4.2 Analysis of ship excitation frequency
The dynamic vibration of the manned submersible support mother ship comes primarily from the full swing pod, generator set, and bow thruster. Table 4 shows the excitation frequency range of the ship's main power equipment. The rated speed of the four diesel generator sets is 1 000 r/min, so they are uniformly described as diesel generator sets in the table, the models not being distinguished.
Excitation Excitation frequency (Hz) Limit (Hz) min max Full swing pod 134 r/min Fundamental frequency excitation 2.2 2.0 2.5 Leaf frequency excitation 11.2 10.1 12.3 Full swing pod motor 134 r/min Firstorder excitation 2.2 2.0 2.5 Secondorder excitation 4.5 4.0 4.9 Diesel generator set 1 000 r/min ½ order excitation 8.3 7.5 9.2 Firstorder excitation 16.7 15.0 18.3 Secondorder excitation 33.3 30 36.7 Bow thruster 329 r/min Fundamental frequency excitation 5.5 4.9 6.0 Leaf frequency excitation 21.9 19.7 24.1 Bow thruster motor 1 200 r/min Firstorder excitation 20.0 18.0 22.0 Secondorder excitation 40.0 36.0 44.0 When the mother ship of the manned submersible is in its service navigation state, the bow thruster cannot be used. However, the excitation frequency of the lateral thruster should be considered in modal calculations to prevent local or wholeship resonance. In vibration response calculations, the full rotation pod and generator set excitation are applied at the corresponding positions, respectively, and the hull vibration response under each excitation is solved using the direct integration method.
4.2.1 Excitation analysis of full swing pod
The full swing pod motor and propeller are integrated underwater. Consequently, the vibration excitation of the hull can be divided into pulsating pressure and motor excitation. The fluctuating pressure acts on the bottom of the hull directly above the full swing pod. In structural areas where the fluctuating pressure of the full swing pod acts, the fluctuating pressure applied on the outer bottom plate of the hull decreases outward from the center. The vertical force spectrum curve of the pod motor excitation is shown in Figure 3 The vibration response of the whole ship can be calculated based on the vertical excitation in the other two directions.
4.2.2 Excitation analysis of the generator unit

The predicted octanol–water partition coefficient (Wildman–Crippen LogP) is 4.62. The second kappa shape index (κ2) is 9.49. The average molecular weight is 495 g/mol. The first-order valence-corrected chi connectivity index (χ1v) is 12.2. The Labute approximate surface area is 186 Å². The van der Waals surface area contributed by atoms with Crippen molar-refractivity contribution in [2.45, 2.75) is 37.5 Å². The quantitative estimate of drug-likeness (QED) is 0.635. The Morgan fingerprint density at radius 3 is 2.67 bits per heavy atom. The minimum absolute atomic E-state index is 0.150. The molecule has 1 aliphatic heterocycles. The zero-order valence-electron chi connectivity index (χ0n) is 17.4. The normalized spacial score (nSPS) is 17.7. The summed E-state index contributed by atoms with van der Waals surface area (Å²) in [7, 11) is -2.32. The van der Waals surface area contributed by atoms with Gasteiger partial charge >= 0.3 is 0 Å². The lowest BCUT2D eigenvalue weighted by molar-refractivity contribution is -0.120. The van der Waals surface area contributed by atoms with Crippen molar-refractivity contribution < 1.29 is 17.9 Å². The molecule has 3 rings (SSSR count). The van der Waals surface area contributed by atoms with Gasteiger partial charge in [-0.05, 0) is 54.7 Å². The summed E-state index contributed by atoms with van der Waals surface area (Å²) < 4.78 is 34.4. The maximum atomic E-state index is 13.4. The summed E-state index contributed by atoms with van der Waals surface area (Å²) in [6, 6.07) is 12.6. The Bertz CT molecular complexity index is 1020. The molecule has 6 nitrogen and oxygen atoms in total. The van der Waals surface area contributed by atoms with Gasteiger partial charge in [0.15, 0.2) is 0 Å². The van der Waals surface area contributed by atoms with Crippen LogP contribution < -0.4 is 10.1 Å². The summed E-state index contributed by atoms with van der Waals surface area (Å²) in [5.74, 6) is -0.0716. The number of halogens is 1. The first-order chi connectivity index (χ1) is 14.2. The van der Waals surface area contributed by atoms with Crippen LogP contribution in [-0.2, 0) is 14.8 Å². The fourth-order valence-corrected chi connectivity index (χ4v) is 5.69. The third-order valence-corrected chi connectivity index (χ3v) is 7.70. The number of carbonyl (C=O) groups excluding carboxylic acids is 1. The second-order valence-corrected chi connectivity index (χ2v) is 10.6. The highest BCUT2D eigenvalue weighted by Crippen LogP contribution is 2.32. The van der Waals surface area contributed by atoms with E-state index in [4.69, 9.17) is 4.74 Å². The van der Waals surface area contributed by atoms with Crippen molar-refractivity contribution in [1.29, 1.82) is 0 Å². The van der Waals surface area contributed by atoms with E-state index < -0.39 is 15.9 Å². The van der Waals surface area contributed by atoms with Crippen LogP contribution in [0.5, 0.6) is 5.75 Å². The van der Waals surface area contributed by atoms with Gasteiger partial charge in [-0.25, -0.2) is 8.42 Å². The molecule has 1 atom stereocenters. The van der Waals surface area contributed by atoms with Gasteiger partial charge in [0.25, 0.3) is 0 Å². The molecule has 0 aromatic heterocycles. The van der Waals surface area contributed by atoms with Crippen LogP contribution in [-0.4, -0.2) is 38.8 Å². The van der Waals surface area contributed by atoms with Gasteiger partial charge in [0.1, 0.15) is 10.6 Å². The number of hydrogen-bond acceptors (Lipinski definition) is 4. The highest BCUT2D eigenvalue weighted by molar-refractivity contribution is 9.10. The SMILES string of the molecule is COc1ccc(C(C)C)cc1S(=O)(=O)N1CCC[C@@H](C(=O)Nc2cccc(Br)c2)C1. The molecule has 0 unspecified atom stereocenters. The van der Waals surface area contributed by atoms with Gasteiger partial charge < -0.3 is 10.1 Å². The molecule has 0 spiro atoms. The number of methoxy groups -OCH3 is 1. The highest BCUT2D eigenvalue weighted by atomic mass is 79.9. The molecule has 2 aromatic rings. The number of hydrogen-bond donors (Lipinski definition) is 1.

Figure 4 shows the 1–80 Hz vertical force spectrum of the generator unit. The other two directions of the generator set can also be considered based on the vertical excitation to calculate the vibration response of the whole ship.
5 Calculation and analysis of ship vibration mode
Modal analysis starts with the original parameters, such as the structural characteristics, material characteristics, using the FEM to form a discrete mathematical model of the mass and stiffness matrixes of the whole system, before solving the eigenvalues to determine the modal parameters.
A basic equation representing vibration modal analysis of any system can be expressed as follows:
$$ [\boldsymbol{M}]\{\ddot{\boldsymbol{x}}\}+[\boldsymbol{C}]\{\dot{\boldsymbol{x}}\}+[\boldsymbol{K}]\{\boldsymbol{x}\}=\{f(t)\} $$ (1) where [ M ] is the mass matrix; [C ] is the damping matrix; [ K ] is the stiffness matrix of the system; and {$\ddot{\boldsymbol{x}}$}, {$\dot{\boldsymbol{x}}$} and {x} are the acceleration, velocity, and displacement vectors of the system, respectively.
Equation (2) is the free vibration equation of an undamped system, expressed as follows:
$$ [\boldsymbol{M}]\{\ddot{\boldsymbol{x}}\}+[\boldsymbol{K}]\{\boldsymbol{x}\}=\{0\} $$ (2) For any firstorder natural frequency, there must be a corresponding eigenvector{ψ}_{i} corresponding to it, such that:
$$ \left([\boldsymbol{K}]w_{i}^{2}[\boldsymbol{M}]\right)\{\boldsymbol{\psi}\}_{i}=\{\boldsymbol{0}\} $$ (3) where w_{i} is the i^{th}order free vibration frequency. This is a typical eigenvalue problem equation, which can solve N number of w^{2} values and N number of{ψ}_{i} eigenvalues.
Based on the ship's finite element model, the ship vibration modal analysis results can be obtained by loading the excitation sources. The vibration mode calculation results of the whole ship are shown in Table 5.
Comparing the excitation source frequency of the main power equipment of the ship with the loworder modal frequency of the hull (Table 4), it can be established that: